{¶ 5}
 
Smith was indicted on one count of trafficking in cocaine inviolation of R.C. 2925.03(A), two counts of possession of criminal tools inviolation of R.C. 2923.24(A), one count of possession of cocaine in violation of R.C. 2925.11(A), and one count of tampering with evidence in violation of R.C.2921.12(A)(1). He filed a pretrial motion to suppress evidence, objecting in partto the warrantless search of his cell phone. The trial court conducted a hearingand informed the parties that it would issue a decision when the state offered theevidence at trial.
{¶ 6}
 
During trial, the trial court ruled that it would permit testimonyregarding the cell phone’s call records and phone numbers but would not allowuse of photographs that had been discovered in the phone. The trial court basedits decision on a decision from the United States Court of Appeals for the Fifth
 
January Term, 2009
3
 Circuit, in which cell phones were likened to containers found on an arrestee’sperson and subject to search for the preservation of evidence for use at trial.
United States v. Finley
(C.A.5, 2007), 477 F.3d 250.
{¶ 7}
 
A jury found Smith guilty on all counts. After finding that thepossession of and trafficking in cocaine were allied offenses of similar import, thetrial court merged them for a single conviction and sentenced Smith on all fourcounts to an aggregate sentence of 12 years’ imprisonment, a $10,000 fine, andfive years of mandatory postrelease control.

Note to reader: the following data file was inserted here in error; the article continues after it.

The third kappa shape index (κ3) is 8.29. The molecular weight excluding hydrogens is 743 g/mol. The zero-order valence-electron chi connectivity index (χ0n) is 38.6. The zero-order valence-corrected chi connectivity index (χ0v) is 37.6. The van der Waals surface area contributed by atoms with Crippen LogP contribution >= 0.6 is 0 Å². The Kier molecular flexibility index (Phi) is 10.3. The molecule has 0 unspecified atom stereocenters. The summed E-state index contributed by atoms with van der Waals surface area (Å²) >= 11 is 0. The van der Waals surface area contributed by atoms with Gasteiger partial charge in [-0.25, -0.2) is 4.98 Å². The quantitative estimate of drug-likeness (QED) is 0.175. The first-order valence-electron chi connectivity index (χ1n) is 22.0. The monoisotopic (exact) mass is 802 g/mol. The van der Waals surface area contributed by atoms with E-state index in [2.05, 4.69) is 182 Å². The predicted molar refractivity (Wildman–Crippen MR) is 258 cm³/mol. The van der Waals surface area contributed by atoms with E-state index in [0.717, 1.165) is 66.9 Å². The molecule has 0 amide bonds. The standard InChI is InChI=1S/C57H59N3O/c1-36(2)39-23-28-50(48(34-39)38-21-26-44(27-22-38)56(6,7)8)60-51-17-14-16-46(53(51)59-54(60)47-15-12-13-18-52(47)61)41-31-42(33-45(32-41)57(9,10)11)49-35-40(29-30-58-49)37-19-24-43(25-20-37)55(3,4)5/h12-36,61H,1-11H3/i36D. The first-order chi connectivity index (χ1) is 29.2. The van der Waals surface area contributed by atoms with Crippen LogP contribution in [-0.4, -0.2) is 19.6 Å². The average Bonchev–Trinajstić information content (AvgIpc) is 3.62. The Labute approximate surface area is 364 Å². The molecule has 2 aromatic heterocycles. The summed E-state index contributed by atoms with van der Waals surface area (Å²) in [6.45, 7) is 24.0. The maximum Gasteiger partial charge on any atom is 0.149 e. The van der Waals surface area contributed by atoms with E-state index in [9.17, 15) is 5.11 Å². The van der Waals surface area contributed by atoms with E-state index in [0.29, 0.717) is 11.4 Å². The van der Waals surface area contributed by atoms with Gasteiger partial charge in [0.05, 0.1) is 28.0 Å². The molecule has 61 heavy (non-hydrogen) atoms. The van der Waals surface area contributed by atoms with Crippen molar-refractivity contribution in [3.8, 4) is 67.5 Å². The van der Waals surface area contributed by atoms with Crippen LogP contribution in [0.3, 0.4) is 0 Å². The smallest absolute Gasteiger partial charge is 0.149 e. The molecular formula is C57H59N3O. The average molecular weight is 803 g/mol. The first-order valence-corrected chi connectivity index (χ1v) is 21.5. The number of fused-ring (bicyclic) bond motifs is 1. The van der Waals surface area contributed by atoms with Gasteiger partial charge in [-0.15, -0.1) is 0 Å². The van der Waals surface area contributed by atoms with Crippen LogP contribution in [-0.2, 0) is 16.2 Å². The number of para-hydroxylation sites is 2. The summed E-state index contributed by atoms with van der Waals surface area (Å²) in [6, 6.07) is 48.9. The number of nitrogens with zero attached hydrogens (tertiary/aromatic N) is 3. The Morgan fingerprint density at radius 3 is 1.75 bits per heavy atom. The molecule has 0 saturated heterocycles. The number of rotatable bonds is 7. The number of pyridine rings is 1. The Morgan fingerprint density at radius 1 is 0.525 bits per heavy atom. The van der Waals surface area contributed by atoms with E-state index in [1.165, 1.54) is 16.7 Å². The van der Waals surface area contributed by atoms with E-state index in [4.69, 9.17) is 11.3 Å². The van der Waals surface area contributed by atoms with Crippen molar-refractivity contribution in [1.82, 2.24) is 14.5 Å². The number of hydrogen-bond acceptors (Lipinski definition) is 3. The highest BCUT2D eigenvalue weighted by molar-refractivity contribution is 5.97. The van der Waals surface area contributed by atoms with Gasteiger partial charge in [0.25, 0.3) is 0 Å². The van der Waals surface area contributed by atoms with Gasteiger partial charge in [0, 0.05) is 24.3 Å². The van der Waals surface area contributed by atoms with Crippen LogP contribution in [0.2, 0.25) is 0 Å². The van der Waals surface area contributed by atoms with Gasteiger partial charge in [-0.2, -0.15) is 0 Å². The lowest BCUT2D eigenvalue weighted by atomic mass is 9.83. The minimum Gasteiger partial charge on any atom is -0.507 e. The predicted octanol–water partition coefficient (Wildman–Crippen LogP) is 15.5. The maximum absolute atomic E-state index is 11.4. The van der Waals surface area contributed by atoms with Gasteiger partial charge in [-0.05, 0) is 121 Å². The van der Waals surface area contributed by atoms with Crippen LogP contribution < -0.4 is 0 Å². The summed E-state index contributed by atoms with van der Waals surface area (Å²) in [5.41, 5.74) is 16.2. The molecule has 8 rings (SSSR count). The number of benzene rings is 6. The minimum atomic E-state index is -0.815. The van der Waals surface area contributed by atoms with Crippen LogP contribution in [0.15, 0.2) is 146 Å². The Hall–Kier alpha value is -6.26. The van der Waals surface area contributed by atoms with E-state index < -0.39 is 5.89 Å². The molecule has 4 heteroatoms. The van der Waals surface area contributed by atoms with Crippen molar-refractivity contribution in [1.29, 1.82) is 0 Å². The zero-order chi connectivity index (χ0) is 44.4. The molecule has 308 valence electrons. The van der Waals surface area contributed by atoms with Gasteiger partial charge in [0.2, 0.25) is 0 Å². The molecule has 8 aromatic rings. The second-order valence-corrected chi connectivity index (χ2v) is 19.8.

{¶ 8}
 
Smith appealed, arguing in part that the trial court had erred inrefusing to suppress the evidence found on his cell phone.
State v. Smith
, GreeneApp. No. 07-CA-47, 2008-Ohio-3717, ¶ 36. After agreeing with the trial courtthat
Finley
was correct, the court of appeals overruled the assignment of error,holding that the trial court had not erred in refusing to grant the motion tosuppress. Id. at ¶ 46-48. Judge Donovan dissented, citing
United States v. Park 
 (N.D.Cal.2007), No. CR 05-375 SI, 2007 WL 1521573, and asserting that the dataretrieved from the phone should have been suppressed as the result of anunreasonable warrantless search.
State v. Smith
, 2008-Ohio-3717, at ¶ 63-65.
{¶ 9}
 
We accepted jurisdiction over Smith’s discretionary appeal and theproposition that the Fourth Amendment prohibits the warrantless search of contents of a cellular telephone when it is seized incident to a valid arrest.
State v.Smith
, 120 Ohio St.3d 1486, 2009-Ohio-278, 900 N.E.2d 197.
II. Legal Analysis
 A. The Fourth Amendment Preference for a Warrant 
{¶ 10}
 
Smith bases his challenge on the Fourth Amendment to the UnitedStates Constitution, which provides protection against unreasonable searches andseizures.
1
It is well established that searches conducted without a warrant are per
1. While Smith has not raised a challenge based upon the Ohio Constitution, we note that thelanguage of Section 14, Article I of the Ohio Constitution is virtually identical to the language of